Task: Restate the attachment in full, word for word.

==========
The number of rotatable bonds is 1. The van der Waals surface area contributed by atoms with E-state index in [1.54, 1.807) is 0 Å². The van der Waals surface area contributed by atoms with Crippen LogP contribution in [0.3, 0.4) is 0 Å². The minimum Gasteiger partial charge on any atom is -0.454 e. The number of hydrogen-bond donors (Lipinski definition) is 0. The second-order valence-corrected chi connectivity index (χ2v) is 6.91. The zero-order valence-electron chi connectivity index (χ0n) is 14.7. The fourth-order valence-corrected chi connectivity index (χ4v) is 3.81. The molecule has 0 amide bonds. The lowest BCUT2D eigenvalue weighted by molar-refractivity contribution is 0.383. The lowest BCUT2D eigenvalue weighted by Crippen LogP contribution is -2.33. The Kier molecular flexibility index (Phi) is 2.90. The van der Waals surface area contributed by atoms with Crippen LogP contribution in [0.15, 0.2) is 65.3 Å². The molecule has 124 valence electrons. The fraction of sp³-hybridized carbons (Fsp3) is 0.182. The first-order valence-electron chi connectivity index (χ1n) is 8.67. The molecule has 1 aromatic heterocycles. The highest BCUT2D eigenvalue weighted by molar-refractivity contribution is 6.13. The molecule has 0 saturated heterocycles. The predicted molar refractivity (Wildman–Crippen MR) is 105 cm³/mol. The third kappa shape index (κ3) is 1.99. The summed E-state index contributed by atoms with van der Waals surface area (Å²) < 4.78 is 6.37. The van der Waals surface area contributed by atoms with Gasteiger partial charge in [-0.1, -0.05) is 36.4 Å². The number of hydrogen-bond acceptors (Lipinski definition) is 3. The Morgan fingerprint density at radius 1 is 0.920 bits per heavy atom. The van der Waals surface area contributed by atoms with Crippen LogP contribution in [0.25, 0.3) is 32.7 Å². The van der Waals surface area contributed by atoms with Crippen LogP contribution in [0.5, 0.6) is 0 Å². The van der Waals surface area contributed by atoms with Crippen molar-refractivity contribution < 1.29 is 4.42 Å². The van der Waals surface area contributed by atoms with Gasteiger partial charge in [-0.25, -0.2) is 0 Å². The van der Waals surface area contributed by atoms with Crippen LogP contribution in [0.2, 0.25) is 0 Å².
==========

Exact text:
The number of rotatable bonds is 1. The van der Waals surface area contributed by atoms with E-state index in [1.54, 1.807) is 0 Å². The van der Waals surface area contributed by atoms with Crippen LogP contribution in [0.3, 0.4) is 0 Å². The minimum Gasteiger partial charge on any atom is -0.454 e. The number of hydrogen-bond donors (Lipinski definition) is 0. The second-order valence-corrected chi connectivity index (χ2v) is 6.91. The zero-order valence-electron chi connectivity index (χ0n) is 14.7. The fourth-order valence-corrected chi connectivity index (χ4v) is 3.81. The molecule has 0 amide bonds. The lowest BCUT2D eigenvalue weighted by molar-refractivity contribution is 0.383. The lowest BCUT2D eigenvalue weighted by Crippen LogP contribution is -2.33. The Kier molecular flexibility index (Phi) is 2.90. The van der Waals surface area contributed by atoms with Crippen LogP contribution in [0.15, 0.2) is 65.3 Å². The molecule has 124 valence electrons. The fraction of sp³-hybridized carbons (Fsp3) is 0.182. The first-order valence-electron chi connectivity index (χ1n) is 8.67. The molecule has 1 aromatic heterocycles. The highest BCUT2D eigenvalue weighted by molar-refractivity contribution is 6.13. The molecule has 0 saturated heterocycles. The predicted molar refractivity (Wildman–Crippen MR) is 105 cm³/mol. The third kappa shape index (κ3) is 1.99. The summed E-state index contributed by atoms with van der Waals surface area (Å²) < 4.78 is 6.37. The van der Waals surface area contributed by atoms with Gasteiger partial charge in [-0.1, -0.05) is 36.4 Å². The number of hydrogen-bond acceptors (Lipinski definition) is 3. The Morgan fingerprint density at radius 1 is 0.920 bits per heavy atom. The van der Waals surface area contributed by atoms with Crippen LogP contribution in [0.25, 0.3) is 32.7 Å². The van der Waals surface area contributed by atoms with Crippen LogP contribution in [0.5, 0.6) is 0 Å². The van der Waals surface area contributed by atoms with Crippen molar-refractivity contribution < 1.29 is 4.42 Å². The van der Waals surface area contributed by atoms with Gasteiger partial charge in [-0.25, -0.2) is 0 Å². The van der Waals surface area contributed by atoms with Crippen LogP contribution in [0.2, 0.25) is 0 Å².